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DystopianGypsy
06-12-2010, 08:03 AM
For most, writing is a refelction of all that you've observed, experienced, and read. For me, it's a mimicking of the writing of the author whose work I've most recently read; I just sort of unwittingly and inadvertently parrot their style (I wish it were otherwise).

Can anyone here relate? Is this common? Or, if at least in this one respect, am I an outlier?

nighttimer
06-12-2010, 08:30 AM
For most, writing is a refelction of all that you've observed, experienced, and read. For me, it's a mimicking of the writing of the author whose work I've most recently read; I just sort of unwittingly and inadvertently parrot their style (I wish it were otherwise).

Can anyone here relate? Is this common? Or, if at least in this one respect, am I an outlier?

There's nothing wrong with being inspired or influenced by another author. Almost everyone is. The trick is to be a good original and not a bad copy.

To become a better writer you should read better writers. Figure out what it they are doing right that you're doing wrong and then do that. Just do it your way and do it better.

If you find yourself imitating another writer, that doesn't have to be a bad thing, especially if you are a young or a new writer. However, you should be conscious of exactly how you are imitating him - word choice, sentence structure, motifs? - and think about why you're doing it.

~ Poppy Z. Brite

kaitie
06-12-2010, 04:42 PM
I just mentioned this in another thread, but if I'm reading and really into a book and it's similar in style to something I'd write, I definitely find myself slipping into that voice. I also can't edit one work and write another at the same time most of the time because I have to basically slip wholeheartedly into the voice I'm trying to write in, and it's difficult in those cases.

Hence I avoid any book that bears any semblance to my own. Works wonders. ;)

donroc
06-12-2010, 05:06 PM
In Hollywood they call it homage, French pronunciation of course. :D

Wayne K
06-12-2010, 05:10 PM
I steal a little bit of all my favorite writers and writings. I hope someday someone steals something from me.

Its the game yo

Kalyke
06-12-2010, 06:43 PM
The title of this post is a little misleading. You are talking about mimicking a style, not copying an author. I know that creative writing is hard, or impossible to teach. The way writer's learn is to read other authors. I think of this as "influence" rather than "copying."

I was influenced by a list of authors. When I am confused, or need to learn something, I go back to my "teachers" and try to discover how they would have solved the problem.

There is nothing really wrong with it.

"Stealing" on the other hand, as in Plagiarizing, is professional suicide.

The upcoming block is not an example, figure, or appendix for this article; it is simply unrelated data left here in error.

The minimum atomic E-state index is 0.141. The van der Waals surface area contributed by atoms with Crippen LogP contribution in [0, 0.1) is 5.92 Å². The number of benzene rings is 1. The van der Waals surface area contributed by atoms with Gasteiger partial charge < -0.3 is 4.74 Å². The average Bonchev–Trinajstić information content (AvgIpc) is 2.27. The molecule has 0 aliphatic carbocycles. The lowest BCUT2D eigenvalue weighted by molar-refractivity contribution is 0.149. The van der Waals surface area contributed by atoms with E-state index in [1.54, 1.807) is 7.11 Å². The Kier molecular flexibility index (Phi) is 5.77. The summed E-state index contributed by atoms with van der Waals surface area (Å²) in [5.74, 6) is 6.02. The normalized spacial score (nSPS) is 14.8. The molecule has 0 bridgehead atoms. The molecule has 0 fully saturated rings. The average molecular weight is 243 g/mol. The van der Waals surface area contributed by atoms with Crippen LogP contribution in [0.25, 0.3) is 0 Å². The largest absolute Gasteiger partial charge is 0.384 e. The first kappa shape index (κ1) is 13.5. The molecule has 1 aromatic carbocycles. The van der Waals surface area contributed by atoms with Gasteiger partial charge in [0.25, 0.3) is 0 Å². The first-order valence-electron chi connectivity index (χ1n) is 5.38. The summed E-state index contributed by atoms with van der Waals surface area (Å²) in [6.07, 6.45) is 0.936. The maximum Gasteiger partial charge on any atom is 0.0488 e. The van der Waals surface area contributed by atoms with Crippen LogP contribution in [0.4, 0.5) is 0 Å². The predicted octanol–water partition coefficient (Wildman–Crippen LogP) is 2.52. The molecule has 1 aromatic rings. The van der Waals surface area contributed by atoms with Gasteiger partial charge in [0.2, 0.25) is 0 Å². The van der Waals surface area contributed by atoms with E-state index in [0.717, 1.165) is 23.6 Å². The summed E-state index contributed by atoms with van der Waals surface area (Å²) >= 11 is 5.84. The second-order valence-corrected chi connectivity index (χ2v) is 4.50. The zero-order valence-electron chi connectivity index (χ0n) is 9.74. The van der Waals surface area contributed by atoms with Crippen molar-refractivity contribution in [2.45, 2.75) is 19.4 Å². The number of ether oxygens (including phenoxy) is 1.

Jamesaritchie
06-12-2010, 07:31 PM
I honestly don't think there's any other way to learn how to write well. This is a big part of why you have to read a million books to be a good writer.

happywritermom
06-12-2010, 07:32 PM
I can't say I've ever intentionally mimicked or imitated the style of another author. I actually have a huge psychological block when it comes to that kind of stuff. If I try to write "like" anyone else, I find I can't do it.

But, like Use Her Name , I do sometimes search the works of authors I admire for inspiration of for potential solutions to problems within WIPs.

Gillhoughly
06-12-2010, 07:51 PM
When you're learning to play a musical instrument you play songs written by others, you may try to mimic their style of playing.

Do that enough and you eventually get tired of it and go with YOUR style of playing. That's your own voice kicking in.

As Joe Bob Briggs said, "What you write doesn't matter. It's the practice that matters."

I used to try to write like Stephen King, then I realized I didn't like how he wrote; in fact, his sloppiness annoyed the heck out of me. I also used to try and write like Raymond Chandler, Lois Bujold, A.C.Doyle... (wasn't on their level). That was my own voice kicking in.

And hey, it worked out.

Libbie
06-12-2010, 09:30 PM
Nighttimer posted a great quote from Brite. It's so correct. There's nothing wrong with imitating a writer (as long as you're not actually plagiarizing, of course). But you need to know what about your writing is reflective of that other writer.

For myself, I most definitely do, consciously even, bring some of the sentence structure and unusual word choices (such as repeated words within paragraphs, internal rhyme, transposition of sensory experiences) that I admire in Vladimir Nabokov's writing, and have lately begun incorporating the stuff I like about F. Scott Fitzgerald's writing as well. I have my own voice, but part of it was built on the things I love about these other authors' works.

I think it's very normal to show admiration for other authors' good taste by adding a little of their flair to your writing. You just need to know what you're adding and why.

Becky Black
06-14-2010, 01:48 PM
For me the best way to avoid this is to try to read a lot of different kinds of books - non fiction too, not only novels. I had to break a habit I had of when I found a new author I liked going and getting all of their books and reading them one after another. Now I will still want to read the rest of that author's books, but I'll spread them out and mix them up between other books and other types of books.

shaldna
06-16-2010, 03:39 PM
if you can read and identify what is good in others, and if it works with your style to incorperate an element of that into your work, then this is a good thing.

However, be wary of forcing yourself to write in a style that does not meld well.